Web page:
DEXRON

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A bottle of Dexron-II fluid marketed under the AutoPar brand by Chrysler Canada, early 1980s

Dexron is the trade name for a group of technical specifications of automatic transmission fluid created by General Motors (GM). The name is a registered trademark of GM, which licenses the name and specifications to external companies which manufacture the fluid and sell it under their own brands. GM has upgraded the Dexron specifications over the years; newer fluids are generally but not always backward compatible with previous Dexron fluids. The current fluid is Dexron-VI, introduced in 2005.

Originally the Dexron name was associated exclusively with automatic transmission fluids, but more recently[when?] GM has released Dexron-branded gear oils. The brand name is commonly mispronounced as "Dex-tron".

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Automatic transmission fluids

The original Dexron transmission fluid was introduced in 1968 as an improvement over the previous "Type-A, Suffix-A" fluid. Over the years, the original Dexron was supplanted by Dexron-II, Dexron-IIE, Dexron-III, and Dexron-VI, which is the current fluid. Because there are still applications for which Dexron-VI is either not suitable or not necessary, there remains a market for fluids meeting older Dexron specifications.

Dexron

The original Dexron fluid, like its predecessor Type-A/Suffix-A, used sperm whale oil as a friction modifier. The U.S. Endangered Species Act banned the import of sperm whale oil, so Dexron fluid had to be reformulated.[1]

Dexron-II

Dexron-II was introduced in 1972 with alternative friction modifiers such as Jojoba oil. However, it made problems with corrosion-prone solder in GM's transmission fluid coolers and so had to be reformulated.[2]

Dexron-IID

Corrosion inhibitors were added to Dexron-II to address the solder corrosion issue. The resultant fluid, released in 1975, was called Dexron-IID. However, the corrosion inhibitor made the new fluid hygroscopic to a problematic degree, and so had to be reformulated. Although the hygroscopicity was not a major problem in automatic transmissions, for which the fluid was originally intended, Dexron ATF:s were also used in other hydraulic systems, which is where the hygroscopicity was a problem.[2]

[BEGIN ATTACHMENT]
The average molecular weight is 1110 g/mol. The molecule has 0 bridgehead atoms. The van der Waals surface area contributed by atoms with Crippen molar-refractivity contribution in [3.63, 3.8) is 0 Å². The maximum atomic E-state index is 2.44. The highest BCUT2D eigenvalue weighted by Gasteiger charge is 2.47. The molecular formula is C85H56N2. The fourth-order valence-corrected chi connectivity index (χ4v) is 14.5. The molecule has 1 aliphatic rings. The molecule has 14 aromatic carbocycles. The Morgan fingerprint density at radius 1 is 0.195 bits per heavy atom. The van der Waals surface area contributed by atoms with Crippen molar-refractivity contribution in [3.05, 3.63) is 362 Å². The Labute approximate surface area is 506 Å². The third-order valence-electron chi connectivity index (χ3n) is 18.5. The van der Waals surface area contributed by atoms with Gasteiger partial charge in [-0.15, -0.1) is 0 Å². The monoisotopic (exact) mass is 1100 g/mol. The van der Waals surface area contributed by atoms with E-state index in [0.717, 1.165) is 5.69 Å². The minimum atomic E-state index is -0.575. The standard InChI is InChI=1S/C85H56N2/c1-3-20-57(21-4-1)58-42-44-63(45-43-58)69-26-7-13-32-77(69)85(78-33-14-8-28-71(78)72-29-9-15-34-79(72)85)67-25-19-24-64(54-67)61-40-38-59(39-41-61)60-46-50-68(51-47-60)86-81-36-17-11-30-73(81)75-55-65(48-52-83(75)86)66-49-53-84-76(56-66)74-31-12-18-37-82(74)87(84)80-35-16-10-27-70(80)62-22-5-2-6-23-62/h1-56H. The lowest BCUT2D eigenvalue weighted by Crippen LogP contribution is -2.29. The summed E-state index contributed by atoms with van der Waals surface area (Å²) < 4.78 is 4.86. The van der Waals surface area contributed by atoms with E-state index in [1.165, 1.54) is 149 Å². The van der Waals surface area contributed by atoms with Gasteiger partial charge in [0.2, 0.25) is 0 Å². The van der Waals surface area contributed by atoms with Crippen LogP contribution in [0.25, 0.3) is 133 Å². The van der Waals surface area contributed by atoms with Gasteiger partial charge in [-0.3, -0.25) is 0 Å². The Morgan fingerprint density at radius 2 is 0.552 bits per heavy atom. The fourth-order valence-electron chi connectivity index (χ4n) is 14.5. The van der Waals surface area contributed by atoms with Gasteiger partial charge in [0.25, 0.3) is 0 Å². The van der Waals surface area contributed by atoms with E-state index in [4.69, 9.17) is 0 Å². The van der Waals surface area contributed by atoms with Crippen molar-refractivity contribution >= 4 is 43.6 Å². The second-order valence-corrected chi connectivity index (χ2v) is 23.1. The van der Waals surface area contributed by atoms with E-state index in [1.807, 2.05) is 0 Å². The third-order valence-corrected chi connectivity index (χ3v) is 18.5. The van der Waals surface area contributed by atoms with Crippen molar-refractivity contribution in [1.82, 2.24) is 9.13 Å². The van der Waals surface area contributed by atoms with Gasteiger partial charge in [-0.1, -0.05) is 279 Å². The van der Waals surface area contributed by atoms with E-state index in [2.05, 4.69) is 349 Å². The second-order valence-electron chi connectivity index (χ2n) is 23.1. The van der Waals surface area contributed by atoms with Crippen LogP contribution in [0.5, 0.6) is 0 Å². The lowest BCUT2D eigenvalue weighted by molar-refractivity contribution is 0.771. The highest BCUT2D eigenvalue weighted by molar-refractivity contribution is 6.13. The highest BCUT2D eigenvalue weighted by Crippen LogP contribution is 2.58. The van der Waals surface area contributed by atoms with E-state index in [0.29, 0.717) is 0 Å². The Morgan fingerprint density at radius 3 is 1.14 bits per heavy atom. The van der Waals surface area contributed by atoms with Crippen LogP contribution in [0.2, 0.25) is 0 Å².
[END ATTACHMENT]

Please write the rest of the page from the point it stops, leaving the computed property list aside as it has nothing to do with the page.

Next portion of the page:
Dexron-IIE

Dexron-IIE was introduced in an effort to address the hygroscopicity problems with the previous IID fluid.[vague]

Dexron-III

In 1993, GM released new Dexron-III fluid. It is generally backward-compatible with transmissions originally filled with earlier Dexron fluids or with Type-A/Suffix-A fluid.

Dexron-VI

The fluid specification for Dexron-VI was introduced in 2005,and was first used as the GM factory-fill automatic transmission fluid for model year 2006. All Dexron-III licenses expired permanently at the end of 2006, and GM now supports only Dexron-VI fluids for use in their automatic transmissions.[3] Fluids asserted by their manufacturers to meet Dexron-III standards continue to be sold under abbreviated names such as Dex/Merc, but the licensing system no longer exists. These fluids are not regulated by GM.[4] Dexron VI is of a slightly lower viscosity when new compared to the prior Dexron fluids (a maximum of 6.4 cSt at 100°C for Dexron VI and 7.5 cSt for Dexron III), but the allowed viscosity loss during use (from shearing of the ATF) is lower for Dexron VI, resulting in the same lowest allowed final viscosity for both Dexron III and VI (5.5 cSt).[5] The intent of the lighter viscosity is to gain an incremental improvement in fuel economy by lessening parasitic drag in the transmission. Since Dexron VI is not allowed to thin out (lower its viscosity) as much as Dexron III during use, it requires the use of higher-quality, more shear-stable (thins less in use) base stocks (the base oils, to which additives are added to make ATF).[4]

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